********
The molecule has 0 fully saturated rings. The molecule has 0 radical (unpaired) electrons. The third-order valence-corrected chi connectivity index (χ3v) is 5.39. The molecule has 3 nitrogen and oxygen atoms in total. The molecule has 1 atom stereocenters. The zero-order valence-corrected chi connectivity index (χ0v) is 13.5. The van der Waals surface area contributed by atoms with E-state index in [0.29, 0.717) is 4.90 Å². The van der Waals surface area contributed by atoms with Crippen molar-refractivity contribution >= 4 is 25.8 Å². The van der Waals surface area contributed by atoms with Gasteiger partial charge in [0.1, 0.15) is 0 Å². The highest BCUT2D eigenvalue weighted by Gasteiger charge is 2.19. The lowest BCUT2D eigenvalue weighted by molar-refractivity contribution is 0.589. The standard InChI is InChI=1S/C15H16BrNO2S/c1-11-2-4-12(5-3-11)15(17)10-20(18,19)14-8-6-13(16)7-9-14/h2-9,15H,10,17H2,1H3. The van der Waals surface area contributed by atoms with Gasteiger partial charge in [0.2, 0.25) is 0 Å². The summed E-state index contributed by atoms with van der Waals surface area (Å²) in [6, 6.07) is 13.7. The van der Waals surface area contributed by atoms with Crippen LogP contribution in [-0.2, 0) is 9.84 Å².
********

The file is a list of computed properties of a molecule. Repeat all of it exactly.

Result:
The molecule has 0 fully saturated rings. The molecule has 0 radical (unpaired) electrons. The third-order valence-corrected chi connectivity index (χ3v) is 5.39. The molecule has 3 nitrogen and oxygen atoms in total. The molecule has 1 atom stereocenters. The zero-order valence-corrected chi connectivity index (χ0v) is 13.5. The van der Waals surface area contributed by atoms with E-state index in [0.29, 0.717) is 4.90 Å². The van der Waals surface area contributed by atoms with Crippen molar-refractivity contribution >= 4 is 25.8 Å². The van der Waals surface area contributed by atoms with Gasteiger partial charge in [0.1, 0.15) is 0 Å². The highest BCUT2D eigenvalue weighted by Gasteiger charge is 2.19. The lowest BCUT2D eigenvalue weighted by molar-refractivity contribution is 0.589. The standard InChI is InChI=1S/C15H16BrNO2S/c1-11-2-4-12(5-3-11)15(17)10-20(18,19)14-8-6-13(16)7-9-14/h2-9,15H,10,17H2,1H3. The van der Waals surface area contributed by atoms with Gasteiger partial charge in [0.2, 0.25) is 0 Å². The summed E-state index contributed by atoms with van der Waals surface area (Å²) in [6, 6.07) is 13.7. The van der Waals surface area contributed by atoms with Crippen LogP contribution in [-0.2, 0) is 9.84 Å².